Reuters / Washington may still be digesting news of China Inc.’s latest bold move into America with the nearly $5-billion takeover of Smithfield Foods Inc., but early indications are the deal will not inflame enough nationalistic opposition to kill it, and success could pave the way for more Chinese purchases.
Shuanghui International Holdings’ agreement to buy Smithfield would be the largest-ever acquisition of a U.S. company by a Chinese one. The bid — an effort to feed a growing Chinese appetite for U.S. pork — has stirred some concern among U.S. politicians and will face review by a Treasury committee.
To many dealmakers and executives, that review is procedural and should not set off alarms.
“I don’t think the Smithfield deal will have problems,” said David Marchick, who leads private equity firm Carlyle Group LP’s government, public and regulatory affairs and was not involved in the deal. “It’s not a sensitive sector. They are keeping American management. And the U.S. agricultural community would love to export more to China.
“Most Chinese acquisitions in the U.S. will not encounter regulatory or political challenges. Three or four deals a year do encounter problems — and garner all the attention,” said Marchick, who has co-authored a book on U.S. national security and foreign direct investment.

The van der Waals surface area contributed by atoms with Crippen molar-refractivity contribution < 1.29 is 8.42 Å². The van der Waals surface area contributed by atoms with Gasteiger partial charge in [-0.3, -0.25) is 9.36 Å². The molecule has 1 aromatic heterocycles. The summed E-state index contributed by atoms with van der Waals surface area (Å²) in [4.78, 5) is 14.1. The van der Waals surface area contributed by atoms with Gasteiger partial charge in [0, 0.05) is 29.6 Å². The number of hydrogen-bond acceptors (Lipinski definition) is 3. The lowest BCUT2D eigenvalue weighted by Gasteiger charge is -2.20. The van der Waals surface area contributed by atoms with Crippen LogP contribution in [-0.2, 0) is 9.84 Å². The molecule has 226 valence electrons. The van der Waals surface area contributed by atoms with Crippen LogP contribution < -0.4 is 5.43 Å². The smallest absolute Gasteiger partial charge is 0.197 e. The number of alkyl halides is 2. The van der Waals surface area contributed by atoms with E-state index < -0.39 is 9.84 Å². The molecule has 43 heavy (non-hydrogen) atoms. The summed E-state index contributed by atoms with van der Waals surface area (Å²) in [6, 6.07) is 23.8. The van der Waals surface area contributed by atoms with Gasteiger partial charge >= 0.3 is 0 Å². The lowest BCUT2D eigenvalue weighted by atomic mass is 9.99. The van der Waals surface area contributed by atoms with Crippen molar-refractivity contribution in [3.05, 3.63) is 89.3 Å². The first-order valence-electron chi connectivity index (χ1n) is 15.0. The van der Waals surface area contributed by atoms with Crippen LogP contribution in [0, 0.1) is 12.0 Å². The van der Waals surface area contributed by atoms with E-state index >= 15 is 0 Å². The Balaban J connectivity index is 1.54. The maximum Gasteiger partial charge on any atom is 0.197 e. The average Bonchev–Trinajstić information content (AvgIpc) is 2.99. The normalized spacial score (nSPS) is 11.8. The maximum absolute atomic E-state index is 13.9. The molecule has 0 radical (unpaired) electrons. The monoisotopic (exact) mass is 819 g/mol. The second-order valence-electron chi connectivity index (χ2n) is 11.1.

Only a handful of lawmakers — notably Charles Grassley, Republican Senator from Iowa, the largest U.S. hog-producing state — have expressed doubts.
“No one can deny the unsafe tactics used by some Chinese food companies. And, to have a Chinese food company controlling a major U.S. meat supplier, without shareholder accountability, is a bit concerning,” Grassley said in a statement.
Aaron Schock, an Illinois Republican and a member of the House subcommittee on trade whose district includes several hog farms, raised concerns about food safety. “We have to be cautious that a Chinese-run firm wouldn’t result in Chinese standards here in the U.S.,” he said. “The safety of the consumer is the utmost concern and if that can’t be dealt with, then this deal might be for naught.”
The National Farmers Union, which mostly represents family farms and co-ops, said it opposed the deal out of concerns about concentration in the agricultural markets. “Now, in one fell swoop, 26 per cent of U.S. pork processing and 15 per cent of domestic hog production will be controlled by a foreign company,” it said in a statement.
Shuanghui has promised not to close or move any of Smithfield’s operations and will keep current management, including CEO Larry Pope, in place.